Saturday, 25 February 2012

Chapter 107 Legal tender

In 1927, the British Mandate introduced the Palestinian Pound as legal tender.

It replaced the Ottoman lira and the Egyptian Pound, which had slipped into circulation following the fall of the Ottoman Empire.

The pound was made up of 1000 mils and, in accordance with Article 22 of the Mandate's charter from the League of Nations, featured the word 'Palestine' in English, Arabic and Hebrew.

The money remained in circulation until Israel's creation in May 1948. It was demonetized in Israel after September 15, 1948; June 9th, 1951 in Gaza; and June 30th, 1951 in Jordan.

Now you can find them in one of the many antique stores around the city. The coins are not expensive however bank notes, rare to find in good condition, can sell for up to 1,000 Jordanian Dinars.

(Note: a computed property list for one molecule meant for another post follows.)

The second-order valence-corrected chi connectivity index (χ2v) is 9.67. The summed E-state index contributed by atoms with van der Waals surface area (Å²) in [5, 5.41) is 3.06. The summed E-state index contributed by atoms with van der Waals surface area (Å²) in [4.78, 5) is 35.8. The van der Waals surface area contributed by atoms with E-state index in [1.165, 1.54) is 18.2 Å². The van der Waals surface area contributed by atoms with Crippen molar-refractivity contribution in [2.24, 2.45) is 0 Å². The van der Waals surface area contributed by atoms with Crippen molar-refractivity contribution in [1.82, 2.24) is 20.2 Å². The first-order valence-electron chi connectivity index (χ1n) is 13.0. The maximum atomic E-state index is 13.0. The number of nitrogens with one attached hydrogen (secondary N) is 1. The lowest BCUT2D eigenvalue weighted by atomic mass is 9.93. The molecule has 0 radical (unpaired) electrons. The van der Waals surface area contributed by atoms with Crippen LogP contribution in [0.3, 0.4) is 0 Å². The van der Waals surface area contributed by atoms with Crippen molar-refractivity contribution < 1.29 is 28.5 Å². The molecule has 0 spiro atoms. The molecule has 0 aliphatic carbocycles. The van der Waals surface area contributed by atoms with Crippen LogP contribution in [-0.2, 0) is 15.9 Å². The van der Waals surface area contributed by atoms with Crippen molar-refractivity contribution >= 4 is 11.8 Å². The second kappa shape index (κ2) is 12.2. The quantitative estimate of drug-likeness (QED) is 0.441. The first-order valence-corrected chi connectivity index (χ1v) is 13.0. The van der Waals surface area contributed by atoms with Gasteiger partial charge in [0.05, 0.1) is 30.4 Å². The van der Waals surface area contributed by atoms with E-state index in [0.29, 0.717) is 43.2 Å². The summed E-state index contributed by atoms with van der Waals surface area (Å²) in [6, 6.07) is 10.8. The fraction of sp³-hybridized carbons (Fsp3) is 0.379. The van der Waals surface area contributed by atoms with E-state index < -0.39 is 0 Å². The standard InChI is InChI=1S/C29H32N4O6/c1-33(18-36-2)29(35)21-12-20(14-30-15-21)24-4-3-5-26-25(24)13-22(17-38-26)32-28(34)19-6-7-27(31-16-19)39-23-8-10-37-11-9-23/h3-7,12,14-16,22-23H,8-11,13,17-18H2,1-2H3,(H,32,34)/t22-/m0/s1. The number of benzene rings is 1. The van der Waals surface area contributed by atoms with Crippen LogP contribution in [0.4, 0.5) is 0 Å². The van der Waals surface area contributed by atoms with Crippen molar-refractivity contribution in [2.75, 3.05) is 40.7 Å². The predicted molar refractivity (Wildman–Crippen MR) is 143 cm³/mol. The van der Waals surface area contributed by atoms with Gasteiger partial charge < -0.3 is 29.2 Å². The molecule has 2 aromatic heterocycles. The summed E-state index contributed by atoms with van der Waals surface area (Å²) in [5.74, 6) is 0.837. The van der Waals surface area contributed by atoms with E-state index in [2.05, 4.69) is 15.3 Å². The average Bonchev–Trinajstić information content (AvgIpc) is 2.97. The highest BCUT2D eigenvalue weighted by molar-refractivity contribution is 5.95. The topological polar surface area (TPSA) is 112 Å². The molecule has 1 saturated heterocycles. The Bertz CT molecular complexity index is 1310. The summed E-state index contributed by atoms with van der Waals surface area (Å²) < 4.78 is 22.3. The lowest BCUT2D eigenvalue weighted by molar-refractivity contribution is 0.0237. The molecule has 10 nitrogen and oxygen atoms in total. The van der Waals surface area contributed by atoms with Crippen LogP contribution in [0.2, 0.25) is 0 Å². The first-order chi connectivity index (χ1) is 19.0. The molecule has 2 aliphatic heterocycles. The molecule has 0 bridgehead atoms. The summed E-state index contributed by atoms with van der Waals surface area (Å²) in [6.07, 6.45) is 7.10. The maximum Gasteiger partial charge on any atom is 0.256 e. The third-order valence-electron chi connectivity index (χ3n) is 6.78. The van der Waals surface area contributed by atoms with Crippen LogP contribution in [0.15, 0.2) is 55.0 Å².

Currently the standard currency throughout the West Bank is the Israeli Shekel. The Jordanian Dinar is also commonly accepted even though the currencies are not tied.

Some consider the Palestinian Pound to be a 'dormant' currency; waiting for its day to come again. 

a one pound note, a large doughnut shaped 20 mil coin, a smaller doughnut (5 mil) a bronze 1 mil and a silver 2 mil

Prints of Palestinian bank notes on a heap of antique coins

The reverse side of a 1927 mil coin

a 1942 1 mil coin

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